In July, the D.C. Office of Planning submitted a draft of its new zoning regulations, following a six-year review. Much of the media attention in response focused on parking issues but, notably, the review made few significant changes to the city’s residential zoning code. This suggests that the Office of Planning values the character of the District’s neighborhoods and its mix of low- and high-density residential units.

Unfortunately our experience, and subsequent research, shows that, in practice, the Board of Zoning Adjustment (BZA) — the body that grants variances to the code — serve as a large developers’ loophole, undermining the District’s longstanding preference for maintaining the look and feel of its communities.

We attended the July Advisory Neighborhood Commission (ANC) meeting in Columbia Heights to oppose a developer’s effort to secure the ANC’s endorsement of his request for a zoning variance. The developer was seeking to alter a single-family structure to create four condos on a lot that is zoned for a maximum of three.

To be clear, we support development and the reinvigoration that has taken place throughout much of the District over the past 10 years. Higher-density residential buildings are welcome, but they can and should be accommodated within current zoning rules. In the case above, the code already permitted the conversion of the single-family unit into three condos. It is unclear why a fourth was necessary — beyond the developer’s stated goal of increasing his profits.

The trouble with zoning variances is that they circumvent the rules by which the city manages development. Because fixed rules cannot apply to all situations, zoning variances should be allowed in exceptional circumstances. Unchecked, however, they can create a significant burden on our communities, for three reasons:

Density: The zoning code sets aside areas for low-density development to accommodate families in the urban center. Certain variances create higher densities than envisioned, reducing available street parking, overloading infrastructure such as sewer lines (a cause of flooded basements) and eroding the appeal of single-family neighborhoods.

Affordable housing: Excessive zoning variances can distort the real estate market and artificially drive housing prices higher. A sophisticated investor, reasonably sure of receiving a variance to convert a single-family home into a multi-unit apartment, will outbid other potential home buyers.

Aesthetics: Often developers will tear through the roof of a rowhouse to accommodate a third or fourth unit, destroying the architectural cohesion of townhouse rows and their historical facades, a defining characteristic of many D.C. neighborhoods.

The BZA’s mandate is to review variance requests using a three-pronged test to ensure that a variance is truly necessary and neither harms the public good nor undermines the overall zoning code. For residentially zoned areas, variance requests are typically for permission to add units beyond the limits set in the code.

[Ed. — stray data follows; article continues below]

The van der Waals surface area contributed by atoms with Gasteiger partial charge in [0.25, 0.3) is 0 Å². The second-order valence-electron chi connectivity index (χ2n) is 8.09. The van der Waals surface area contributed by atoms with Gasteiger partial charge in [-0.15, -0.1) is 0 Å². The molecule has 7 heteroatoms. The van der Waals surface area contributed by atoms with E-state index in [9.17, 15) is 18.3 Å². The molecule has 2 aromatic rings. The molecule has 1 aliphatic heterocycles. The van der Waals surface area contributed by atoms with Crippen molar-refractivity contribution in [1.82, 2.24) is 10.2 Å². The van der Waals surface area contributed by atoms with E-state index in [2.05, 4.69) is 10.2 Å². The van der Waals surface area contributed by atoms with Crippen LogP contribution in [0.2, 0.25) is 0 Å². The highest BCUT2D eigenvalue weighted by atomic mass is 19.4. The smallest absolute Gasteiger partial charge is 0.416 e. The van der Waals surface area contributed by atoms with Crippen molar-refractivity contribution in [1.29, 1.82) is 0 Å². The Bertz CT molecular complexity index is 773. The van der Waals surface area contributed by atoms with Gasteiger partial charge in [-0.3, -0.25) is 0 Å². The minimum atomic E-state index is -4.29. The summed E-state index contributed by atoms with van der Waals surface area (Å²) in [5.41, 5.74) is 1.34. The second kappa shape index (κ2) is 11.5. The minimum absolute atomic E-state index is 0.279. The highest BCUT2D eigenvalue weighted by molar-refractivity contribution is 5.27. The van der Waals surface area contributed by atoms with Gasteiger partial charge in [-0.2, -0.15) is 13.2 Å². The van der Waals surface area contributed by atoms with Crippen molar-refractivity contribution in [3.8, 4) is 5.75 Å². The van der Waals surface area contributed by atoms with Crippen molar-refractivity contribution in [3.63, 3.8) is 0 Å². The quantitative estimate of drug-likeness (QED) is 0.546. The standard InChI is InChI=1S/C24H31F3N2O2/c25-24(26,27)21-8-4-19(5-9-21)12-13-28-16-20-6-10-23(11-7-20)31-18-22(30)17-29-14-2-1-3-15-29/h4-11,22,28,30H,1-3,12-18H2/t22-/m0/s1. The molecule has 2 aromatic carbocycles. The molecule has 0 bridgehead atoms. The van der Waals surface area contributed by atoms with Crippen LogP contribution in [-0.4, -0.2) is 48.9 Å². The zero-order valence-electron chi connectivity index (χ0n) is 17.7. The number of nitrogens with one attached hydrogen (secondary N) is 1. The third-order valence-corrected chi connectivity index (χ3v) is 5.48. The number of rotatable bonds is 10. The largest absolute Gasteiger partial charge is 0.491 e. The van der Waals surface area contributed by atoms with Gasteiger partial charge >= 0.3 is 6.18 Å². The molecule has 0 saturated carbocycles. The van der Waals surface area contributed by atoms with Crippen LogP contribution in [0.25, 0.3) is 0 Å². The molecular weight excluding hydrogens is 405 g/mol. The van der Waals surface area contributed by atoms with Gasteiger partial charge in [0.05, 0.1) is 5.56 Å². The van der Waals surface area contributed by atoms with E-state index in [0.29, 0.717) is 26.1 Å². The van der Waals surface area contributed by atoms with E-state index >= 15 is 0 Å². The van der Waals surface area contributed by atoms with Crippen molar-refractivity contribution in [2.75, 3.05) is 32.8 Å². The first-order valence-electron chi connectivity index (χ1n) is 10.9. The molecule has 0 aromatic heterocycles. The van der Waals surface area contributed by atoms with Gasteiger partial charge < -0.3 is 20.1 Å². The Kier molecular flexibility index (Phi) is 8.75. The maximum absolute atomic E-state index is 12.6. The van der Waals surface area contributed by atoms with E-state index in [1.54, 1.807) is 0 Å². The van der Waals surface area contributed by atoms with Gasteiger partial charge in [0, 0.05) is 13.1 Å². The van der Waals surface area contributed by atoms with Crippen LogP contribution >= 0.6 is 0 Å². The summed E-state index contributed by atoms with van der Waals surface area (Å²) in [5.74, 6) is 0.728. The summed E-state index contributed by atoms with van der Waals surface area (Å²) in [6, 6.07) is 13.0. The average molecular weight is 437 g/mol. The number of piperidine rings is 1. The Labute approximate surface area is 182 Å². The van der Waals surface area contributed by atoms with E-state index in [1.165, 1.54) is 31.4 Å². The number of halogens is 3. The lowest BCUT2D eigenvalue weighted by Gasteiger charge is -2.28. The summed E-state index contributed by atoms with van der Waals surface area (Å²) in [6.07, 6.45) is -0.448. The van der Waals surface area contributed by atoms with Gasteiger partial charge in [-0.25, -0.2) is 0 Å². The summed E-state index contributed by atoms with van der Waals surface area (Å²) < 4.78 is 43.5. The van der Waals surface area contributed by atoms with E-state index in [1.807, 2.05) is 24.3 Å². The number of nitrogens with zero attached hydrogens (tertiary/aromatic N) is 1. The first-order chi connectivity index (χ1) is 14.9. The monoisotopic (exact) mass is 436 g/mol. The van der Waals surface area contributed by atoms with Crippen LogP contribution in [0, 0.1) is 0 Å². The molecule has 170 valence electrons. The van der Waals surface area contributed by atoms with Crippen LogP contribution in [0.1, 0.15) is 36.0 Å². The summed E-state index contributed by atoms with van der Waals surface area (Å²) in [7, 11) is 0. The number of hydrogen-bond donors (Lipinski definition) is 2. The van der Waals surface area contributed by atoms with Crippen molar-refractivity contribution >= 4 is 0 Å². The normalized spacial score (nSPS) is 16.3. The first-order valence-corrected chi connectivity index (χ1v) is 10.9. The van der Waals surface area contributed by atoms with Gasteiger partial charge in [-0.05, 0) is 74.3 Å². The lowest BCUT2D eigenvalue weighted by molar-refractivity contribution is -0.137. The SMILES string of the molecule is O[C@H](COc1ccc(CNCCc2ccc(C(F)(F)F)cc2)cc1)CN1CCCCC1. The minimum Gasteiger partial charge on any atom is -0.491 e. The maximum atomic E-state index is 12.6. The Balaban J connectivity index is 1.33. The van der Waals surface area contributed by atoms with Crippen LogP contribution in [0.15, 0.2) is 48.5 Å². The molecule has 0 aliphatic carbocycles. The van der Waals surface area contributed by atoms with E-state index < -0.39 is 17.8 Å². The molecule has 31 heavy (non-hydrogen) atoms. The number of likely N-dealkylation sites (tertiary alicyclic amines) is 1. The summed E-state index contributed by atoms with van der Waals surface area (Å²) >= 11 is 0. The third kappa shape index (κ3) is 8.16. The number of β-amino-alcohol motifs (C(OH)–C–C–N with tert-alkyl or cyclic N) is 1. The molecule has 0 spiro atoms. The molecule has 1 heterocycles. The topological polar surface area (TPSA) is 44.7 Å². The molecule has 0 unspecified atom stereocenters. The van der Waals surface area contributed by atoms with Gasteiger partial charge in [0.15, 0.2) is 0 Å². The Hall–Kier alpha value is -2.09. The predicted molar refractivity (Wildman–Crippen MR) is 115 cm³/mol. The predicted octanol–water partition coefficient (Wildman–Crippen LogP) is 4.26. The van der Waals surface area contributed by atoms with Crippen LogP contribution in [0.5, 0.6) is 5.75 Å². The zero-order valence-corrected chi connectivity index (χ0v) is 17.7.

That’s why in isolation, one developer’s request for ANC support for one extra unit may not seem troubling. However, this anecdote is indicative of a disturbing trend in Washington’s hot real estate market.

Our suspicions about the bigger picture prompted us to request data from the Office of Planning on all the variances allowed by the zoning panel. The figures show that applications for residential variances have increased steadily over the past several years, doubling between 2006 and 2013. And, astonishingly, the BZA has approved 95 percent of those requests, sometimes over the objection of the Office of Planning and the local ANC. These data demonstrate that the BZA is making the approval of variance requests the rule, not the exception, to the detriment of our communities.

We fear that the approval rate is so high because of the coziness between the zoning board and real estate community, at least in part. The former board chair, for example, is now a lawyer who represents investors seeking variances, work she is allowed to do because the “cooling off” period after leaving the board is a mere six months.

If the District has confidence in its residential zoning code — which, after all, city planners have just reaffirmed after a painstaking review — then zoning variances should be rare. The high rate of approval indicates that the process needs reform. For starters, we suggest a longer cooling-off period before former members can do business with the board, an enhanced review process to ensure strict and consistent application of the zoning board’s mandate, a broader definition of “detriment to the public good” that includes characteristics such as architectural beauty and livability, and public reporting of aggregate data on variances so patterns like the one we discovered are immediately visible to all.

The writers are homeowners in the District’s Columbia Heights neighborhood.